Hi Lauren, I'll reply on your talk (but might be a little while) Andy Dingley (talk) 17:49, 20 August 2019 (UTC)

Perhaps you could help me with my sockpuppet query?[edit]

Hi Andy,

You have accused me of calling multiple people sockpuppets. I'm happy to confirm to you, that this, like most of the basis of your unnecessarily confrontational attitude towards me, is not the case.

I have raised concerns about one editor. I'm not used to dealing with this sort of thing, I don't even know how to file a request for a sockpuppet check. So I'd like to confirm what you would think about an editor who has (1) made about 11 total edits, 10 of those in December 2018 - 9 of which were in the article namespace and 1 of which was in the Template namespace, and who (2) suddenly shows up into a comment on a talk page of a minor article and posts a message about content. I will of course assume in good faith, that he's not your sockpuppet. Am I right in thinking I should therefore accept and stretch my good faith to consider that this arrangement was entirely coincidental?

Would you be kind enough to withdraw your comment that I have been "attacking/accusing multiple editors of being sockpuppets" because it is simply not true. I have raised tentative concerns about one editor, which I admit may be wrong, and I am trying to stick to policy and content discussions. I'd be glad if you were to try to stick to truths rather than personally attack me.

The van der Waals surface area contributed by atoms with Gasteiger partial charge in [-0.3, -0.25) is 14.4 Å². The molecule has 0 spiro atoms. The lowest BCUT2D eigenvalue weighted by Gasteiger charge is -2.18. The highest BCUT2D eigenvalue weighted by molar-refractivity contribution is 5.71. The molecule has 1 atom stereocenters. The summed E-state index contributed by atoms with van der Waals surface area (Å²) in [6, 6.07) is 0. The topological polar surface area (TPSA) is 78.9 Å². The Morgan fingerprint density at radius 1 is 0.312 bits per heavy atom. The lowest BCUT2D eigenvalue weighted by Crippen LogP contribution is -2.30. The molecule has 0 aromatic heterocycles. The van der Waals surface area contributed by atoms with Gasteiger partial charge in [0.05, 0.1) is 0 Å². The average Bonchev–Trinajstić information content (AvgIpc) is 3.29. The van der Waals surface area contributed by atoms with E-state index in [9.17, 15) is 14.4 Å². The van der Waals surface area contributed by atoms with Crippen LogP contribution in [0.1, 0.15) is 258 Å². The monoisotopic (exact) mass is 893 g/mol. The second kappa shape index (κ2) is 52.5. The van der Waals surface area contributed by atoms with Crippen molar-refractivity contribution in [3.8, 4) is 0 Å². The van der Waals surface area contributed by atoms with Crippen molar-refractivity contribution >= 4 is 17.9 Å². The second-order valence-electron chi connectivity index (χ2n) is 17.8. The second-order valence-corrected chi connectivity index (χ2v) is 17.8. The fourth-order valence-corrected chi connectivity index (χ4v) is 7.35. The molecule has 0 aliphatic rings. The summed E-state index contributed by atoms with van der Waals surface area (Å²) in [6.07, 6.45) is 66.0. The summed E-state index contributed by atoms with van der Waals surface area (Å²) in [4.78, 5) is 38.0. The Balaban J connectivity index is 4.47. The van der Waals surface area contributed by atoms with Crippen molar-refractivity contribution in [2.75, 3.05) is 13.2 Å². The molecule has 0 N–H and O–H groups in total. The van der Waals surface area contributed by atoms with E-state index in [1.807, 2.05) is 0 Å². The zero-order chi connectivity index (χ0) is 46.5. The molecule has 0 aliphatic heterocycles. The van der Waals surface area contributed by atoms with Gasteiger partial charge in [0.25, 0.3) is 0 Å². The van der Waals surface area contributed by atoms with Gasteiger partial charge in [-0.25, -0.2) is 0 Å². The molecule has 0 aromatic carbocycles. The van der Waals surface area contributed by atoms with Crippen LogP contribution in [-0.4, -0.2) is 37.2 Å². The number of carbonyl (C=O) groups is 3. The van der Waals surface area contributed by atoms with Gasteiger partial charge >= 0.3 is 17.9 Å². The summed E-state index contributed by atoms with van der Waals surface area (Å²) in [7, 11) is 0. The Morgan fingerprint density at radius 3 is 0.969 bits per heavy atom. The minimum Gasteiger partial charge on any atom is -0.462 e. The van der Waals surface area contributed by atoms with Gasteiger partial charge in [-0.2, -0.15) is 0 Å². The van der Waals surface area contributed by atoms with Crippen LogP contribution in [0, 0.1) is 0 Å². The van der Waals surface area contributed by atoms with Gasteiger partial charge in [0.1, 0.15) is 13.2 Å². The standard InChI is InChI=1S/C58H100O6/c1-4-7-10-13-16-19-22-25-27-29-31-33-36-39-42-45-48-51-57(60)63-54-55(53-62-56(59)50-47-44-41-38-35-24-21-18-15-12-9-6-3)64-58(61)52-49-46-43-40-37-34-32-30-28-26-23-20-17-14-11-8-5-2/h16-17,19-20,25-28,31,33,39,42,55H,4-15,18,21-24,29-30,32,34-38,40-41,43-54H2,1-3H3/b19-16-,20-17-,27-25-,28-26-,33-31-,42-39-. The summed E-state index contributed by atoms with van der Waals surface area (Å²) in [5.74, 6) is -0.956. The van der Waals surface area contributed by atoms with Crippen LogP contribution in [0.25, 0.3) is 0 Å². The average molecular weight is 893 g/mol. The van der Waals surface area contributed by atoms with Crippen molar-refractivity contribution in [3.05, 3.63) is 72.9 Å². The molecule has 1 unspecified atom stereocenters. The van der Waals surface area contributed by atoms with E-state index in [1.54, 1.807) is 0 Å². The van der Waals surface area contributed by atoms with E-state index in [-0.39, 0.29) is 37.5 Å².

I'd be grateful if you could please also limit yourself to the discussion of the point I have raised, and not try to deflect the issue by taking the discussion off on an unnecessary tangent. Tony May (talk) 14:54, 22 August 2019 (UTC)

WP:SPI should see you right. You might even like WP:SPI/Andy Dingley. Help yourself. But either raise a reasonable and appropriate SPI, don't just insinuate in content disputes. Andy Dingley (talk) 15:32, 22 August 2019 (UTC)

DAB of a photo caption?[edit]

Hi Andy! I just saw this question at the Trains Wikiproject talk page. The reference is to a caption for a photo you scanned and uploaded to Commons. Are you able to disambiguate the link to the word indicator? I'm not sure what it is referring to. Thanks. --Tkynerd (talk) 10:30, 23 August 2019 (UTC)

Hi again! Just wanted to say thanks for clarifying that reference. --Tkynerd (talk) 08:55, 26 August 2019 (UTC)

Severn Bridge[edit]

Looks like we had an edit conflict there - I don't mind if you want to remove my trimmed version. The new editor may appreciate a touch of guidance, methinks. Ghmyrtle (talk) 10:23, 28 August 2019 (UTC) Ha! Blocked already.... So much for my WP:AGF. Ghmyrtle (talk) 10:24, 28 August 2019 (UTC)